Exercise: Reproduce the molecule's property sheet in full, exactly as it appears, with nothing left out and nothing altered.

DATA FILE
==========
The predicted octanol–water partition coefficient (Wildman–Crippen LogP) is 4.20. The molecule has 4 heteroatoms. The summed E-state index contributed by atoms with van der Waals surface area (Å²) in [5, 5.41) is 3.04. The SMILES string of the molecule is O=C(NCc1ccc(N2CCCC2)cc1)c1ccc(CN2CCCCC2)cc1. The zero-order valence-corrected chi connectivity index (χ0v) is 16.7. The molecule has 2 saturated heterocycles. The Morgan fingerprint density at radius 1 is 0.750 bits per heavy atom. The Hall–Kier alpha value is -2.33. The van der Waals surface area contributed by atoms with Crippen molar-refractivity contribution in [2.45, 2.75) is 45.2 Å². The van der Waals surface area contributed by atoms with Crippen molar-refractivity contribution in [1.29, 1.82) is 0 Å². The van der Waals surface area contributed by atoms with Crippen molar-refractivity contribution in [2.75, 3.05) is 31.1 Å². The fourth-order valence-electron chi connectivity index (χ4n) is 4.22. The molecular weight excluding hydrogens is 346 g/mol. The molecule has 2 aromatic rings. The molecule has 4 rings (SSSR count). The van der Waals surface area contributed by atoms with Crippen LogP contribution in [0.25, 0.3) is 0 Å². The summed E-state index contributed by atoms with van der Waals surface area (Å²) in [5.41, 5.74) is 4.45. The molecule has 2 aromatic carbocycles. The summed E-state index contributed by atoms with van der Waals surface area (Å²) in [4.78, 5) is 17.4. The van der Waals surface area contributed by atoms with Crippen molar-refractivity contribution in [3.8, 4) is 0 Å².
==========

The predicted octanol–water partition coefficient (Wildman–Crippen LogP) is 4.20. The molecule has 4 heteroatoms. The summed E-state index contributed by atoms with van der Waals surface area (Å²) in [5, 5.41) is 3.04. The SMILES string of the molecule is O=C(NCc1ccc(N2CCCC2)cc1)c1ccc(CN2CCCCC2)cc1. The zero-order valence-corrected chi connectivity index (χ0v) is 16.7. The molecule has 2 saturated heterocycles. The Morgan fingerprint density at radius 1 is 0.750 bits per heavy atom. The Hall–Kier alpha value is -2.33. The van der Waals surface area contributed by atoms with Crippen molar-refractivity contribution in [2.45, 2.75) is 45.2 Å². The van der Waals surface area contributed by atoms with Crippen molar-refractivity contribution in [1.29, 1.82) is 0 Å². The van der Waals surface area contributed by atoms with Crippen molar-refractivity contribution in [2.75, 3.05) is 31.1 Å². The fourth-order valence-electron chi connectivity index (χ4n) is 4.22. The molecular weight excluding hydrogens is 346 g/mol. The molecule has 2 aromatic rings. The molecule has 4 rings (SSSR count). The van der Waals surface area contributed by atoms with Crippen LogP contribution in [0.25, 0.3) is 0 Å². The summed E-state index contributed by atoms with van der Waals surface area (Å²) in [5.41, 5.74) is 4.45. The molecule has 2 aromatic carbocycles. The summed E-state index contributed by atoms with van der Waals surface area (Å²) in [4.78, 5) is 17.4. The van der Waals surface area contributed by atoms with Crippen molar-refractivity contribution in [3.8, 4) is 0 Å².